The vast majority of cooling flow clusters contain powerful radio sources associated with central cD galaxies. Initial evidence of radio sources displacing, and evacuating cavities in, the X-ray-emitting intracluster medium (ICM) was found with ROSAT observations of a few sources including Perseus (Böhringer et al. 1993), Abell 4059 (Huang & Sarazin 1998), and Abell 2052 (Rizza et al. 2000). Models predicted that the radio sources would shock the ICM, and that the X-ray emission surrounding the lobes would appear hot (Heinz, Reynolds, & Begelman 1998). High-resolution images from Chandra have revealed many more cases of radio sources profoundly effecting the ICM by displacing it and creating X-ray deficient "holes" or "bubbles." The Chandra data allow us to study the physics of the interaction in much more detail (i.e. Hydra A, McNamara et al. 2000; Perseus, Fabian et al. 2000; Abell 2052, Blanton et al. 2001; Abell 2597, McNamara et al. 2001; Abell 496, Dupke & White, 2001; MKW 3s, Mazzotta et al. 2002; RBS797, Schindler et al. 2001; Abell 2199, Johnstone et al. 2002; Abell 4059, Heinz et al. 2002; Virgo, Young et al. 2002; Centaurus, Sanders & Fabian 2002; Cygnus A, Smith et al. 2002; Abell 478, Sun et al. 2003).
A long-standing problem with cooling flow models has been that the mass of gas measured to be cooling from X-ray temperatures, based on surface-brightness and spectral studies with Einstein and ROSAT has not been detected in sufficient quantities at cooler temperatures. High-resolution spectroscopy with XMM-Newton provided direct evidence that gas was cooling in these clusters, but very large masses of gas (hundreds of solar masses) were seemingly cooling over only a limited range of temperatures. Emission lines such as Fe XVII expected from gas cooling below approximately 2 keV were not detected and in general, most of the ICM seems to cool to about one-half to one-third of the cluster ambient temperature (Peterson et al. 2003). Several possible solutions have been proposed for the lack of cool X-ray gas seen in the new observations (Fabian et al. 2001; Peterson et al. 2001). These include mixing, heating by central active-galactic nuclei (AGN), inhomogeneous abundances, and differential absorption. Heating of the gas by a central radio source has also been discussed recently by Böhringer et al. (2002), Churazov et al. (2002), Ruszkowski & Begelman (2002), Kaiser & Binney (2003), and Brüggen (2003), among others.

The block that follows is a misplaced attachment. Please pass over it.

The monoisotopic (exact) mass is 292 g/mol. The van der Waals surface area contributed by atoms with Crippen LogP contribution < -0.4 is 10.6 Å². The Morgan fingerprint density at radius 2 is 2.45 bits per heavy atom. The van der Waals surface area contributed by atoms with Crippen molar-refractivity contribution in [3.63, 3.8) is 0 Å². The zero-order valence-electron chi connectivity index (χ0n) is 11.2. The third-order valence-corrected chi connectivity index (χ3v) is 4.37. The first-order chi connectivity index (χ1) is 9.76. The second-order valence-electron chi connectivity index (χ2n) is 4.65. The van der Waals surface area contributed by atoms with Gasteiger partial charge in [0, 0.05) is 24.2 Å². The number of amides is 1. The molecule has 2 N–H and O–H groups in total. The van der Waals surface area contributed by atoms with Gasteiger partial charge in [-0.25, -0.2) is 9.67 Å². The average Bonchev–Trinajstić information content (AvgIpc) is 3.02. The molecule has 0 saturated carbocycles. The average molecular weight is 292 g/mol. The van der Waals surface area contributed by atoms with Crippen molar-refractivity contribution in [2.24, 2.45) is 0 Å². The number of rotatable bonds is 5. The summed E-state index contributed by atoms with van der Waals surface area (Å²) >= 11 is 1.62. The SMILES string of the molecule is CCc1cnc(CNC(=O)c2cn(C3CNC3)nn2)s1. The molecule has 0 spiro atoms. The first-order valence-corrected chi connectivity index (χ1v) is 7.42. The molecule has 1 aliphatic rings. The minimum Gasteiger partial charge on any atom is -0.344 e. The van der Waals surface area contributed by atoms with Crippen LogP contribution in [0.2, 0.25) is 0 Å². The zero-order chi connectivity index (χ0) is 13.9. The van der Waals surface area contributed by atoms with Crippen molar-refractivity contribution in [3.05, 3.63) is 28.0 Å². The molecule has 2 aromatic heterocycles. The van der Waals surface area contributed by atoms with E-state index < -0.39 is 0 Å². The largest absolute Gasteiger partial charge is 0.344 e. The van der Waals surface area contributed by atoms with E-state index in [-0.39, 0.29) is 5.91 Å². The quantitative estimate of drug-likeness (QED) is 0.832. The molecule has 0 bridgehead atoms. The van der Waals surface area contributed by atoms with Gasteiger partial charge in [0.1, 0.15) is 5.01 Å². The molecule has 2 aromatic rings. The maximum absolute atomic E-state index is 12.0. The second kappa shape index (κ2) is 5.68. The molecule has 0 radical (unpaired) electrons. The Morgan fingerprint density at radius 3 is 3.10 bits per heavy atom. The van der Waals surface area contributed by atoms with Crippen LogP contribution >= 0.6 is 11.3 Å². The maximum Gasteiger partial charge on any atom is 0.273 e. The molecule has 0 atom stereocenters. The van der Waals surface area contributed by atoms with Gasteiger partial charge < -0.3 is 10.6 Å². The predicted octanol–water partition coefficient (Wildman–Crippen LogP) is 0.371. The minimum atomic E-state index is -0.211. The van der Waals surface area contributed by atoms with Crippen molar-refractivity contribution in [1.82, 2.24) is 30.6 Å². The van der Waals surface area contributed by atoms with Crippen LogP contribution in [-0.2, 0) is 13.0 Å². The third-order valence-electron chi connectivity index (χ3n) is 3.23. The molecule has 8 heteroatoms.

A common finding with the Chandra data is X-ray deficient holes that correspond with radio emission from the lobes of a central AGN. These holes are typically surrounded by bright shells of dense, X-ray-emitting gas. One of the surprises of the Chandra observations is that the X-ray-bright rims surrounding the radio sources observed in cooling flow clusters were found to be cooler, rather than hotter, than the neighboring cluster gas (i.e. Perseus, Schmidt et al. 2002; Hydra A, Nulsen et al. 2002; Abell 2052, Blanton et al. 2003). The bright shells show no evidence of current strong shocks. Soker, Blanton, & Sarazin (2002) found that for the case of Abell 2052, the morphology was well-explained by weak shocks occurring in the past, and strong shocks were generally ruled out. To date, no case of current strong-shock heating of the ICM in a cooling flow cluster by an AGN has been observed. Although strong-shock heating from the radio source as proposed by Heinz, Reynolds, & Begelman (1998) and Rizza et al. (2000) may not be the explanation for the fate of the missing cool gas, energy input from a radio source in the form of weak shocks (e.g. Reynolds, Heinz, & Begelman 2002) and buoyantly rising bubbles of relativistic plasma (e.g. Churazov et al. 2002) can still contribute to heating.